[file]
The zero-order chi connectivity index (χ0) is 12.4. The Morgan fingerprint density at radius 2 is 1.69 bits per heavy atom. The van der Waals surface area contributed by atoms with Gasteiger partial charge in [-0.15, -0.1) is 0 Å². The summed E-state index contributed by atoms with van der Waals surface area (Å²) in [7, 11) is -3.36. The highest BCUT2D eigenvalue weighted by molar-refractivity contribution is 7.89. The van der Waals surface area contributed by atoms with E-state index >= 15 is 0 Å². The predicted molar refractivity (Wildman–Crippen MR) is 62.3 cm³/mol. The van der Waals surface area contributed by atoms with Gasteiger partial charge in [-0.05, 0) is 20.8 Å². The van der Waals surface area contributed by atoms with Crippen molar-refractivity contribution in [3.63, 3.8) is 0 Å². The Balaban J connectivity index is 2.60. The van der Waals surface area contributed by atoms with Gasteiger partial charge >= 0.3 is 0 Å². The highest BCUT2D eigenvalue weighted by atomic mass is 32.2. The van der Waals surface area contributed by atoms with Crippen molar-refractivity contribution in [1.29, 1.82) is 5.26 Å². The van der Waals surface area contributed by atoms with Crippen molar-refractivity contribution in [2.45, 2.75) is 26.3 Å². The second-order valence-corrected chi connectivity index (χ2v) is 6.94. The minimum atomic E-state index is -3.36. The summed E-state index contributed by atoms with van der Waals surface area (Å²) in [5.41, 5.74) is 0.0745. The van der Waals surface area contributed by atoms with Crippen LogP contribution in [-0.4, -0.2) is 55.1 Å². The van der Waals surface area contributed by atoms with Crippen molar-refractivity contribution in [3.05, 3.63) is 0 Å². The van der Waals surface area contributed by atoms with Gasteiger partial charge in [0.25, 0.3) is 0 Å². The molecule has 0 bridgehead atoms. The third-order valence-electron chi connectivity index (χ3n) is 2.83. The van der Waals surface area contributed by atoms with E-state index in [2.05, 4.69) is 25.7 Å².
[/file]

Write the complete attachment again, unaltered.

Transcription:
The zero-order chi connectivity index (χ0) is 12.4. The Morgan fingerprint density at radius 2 is 1.69 bits per heavy atom. The van der Waals surface area contributed by atoms with Gasteiger partial charge in [-0.15, -0.1) is 0 Å². The summed E-state index contributed by atoms with van der Waals surface area (Å²) in [7, 11) is -3.36. The highest BCUT2D eigenvalue weighted by molar-refractivity contribution is 7.89. The van der Waals surface area contributed by atoms with E-state index >= 15 is 0 Å². The predicted molar refractivity (Wildman–Crippen MR) is 62.3 cm³/mol. The van der Waals surface area contributed by atoms with Gasteiger partial charge in [-0.05, 0) is 20.8 Å². The van der Waals surface area contributed by atoms with Crippen molar-refractivity contribution in [3.63, 3.8) is 0 Å². The Balaban J connectivity index is 2.60. The van der Waals surface area contributed by atoms with Gasteiger partial charge >= 0.3 is 0 Å². The highest BCUT2D eigenvalue weighted by atomic mass is 32.2. The van der Waals surface area contributed by atoms with Crippen molar-refractivity contribution in [1.29, 1.82) is 5.26 Å². The van der Waals surface area contributed by atoms with Crippen molar-refractivity contribution in [2.45, 2.75) is 26.3 Å². The second-order valence-corrected chi connectivity index (χ2v) is 6.94. The minimum atomic E-state index is -3.36. The summed E-state index contributed by atoms with van der Waals surface area (Å²) in [5.41, 5.74) is 0.0745. The van der Waals surface area contributed by atoms with Crippen LogP contribution in [-0.4, -0.2) is 55.1 Å². The van der Waals surface area contributed by atoms with Crippen molar-refractivity contribution in [3.05, 3.63) is 0 Å². The van der Waals surface area contributed by atoms with Gasteiger partial charge in [0.25, 0.3) is 0 Å². The molecule has 0 bridgehead atoms. The third-order valence-electron chi connectivity index (χ3n) is 2.83. The van der Waals surface area contributed by atoms with E-state index in [2.05, 4.69) is 25.7 Å².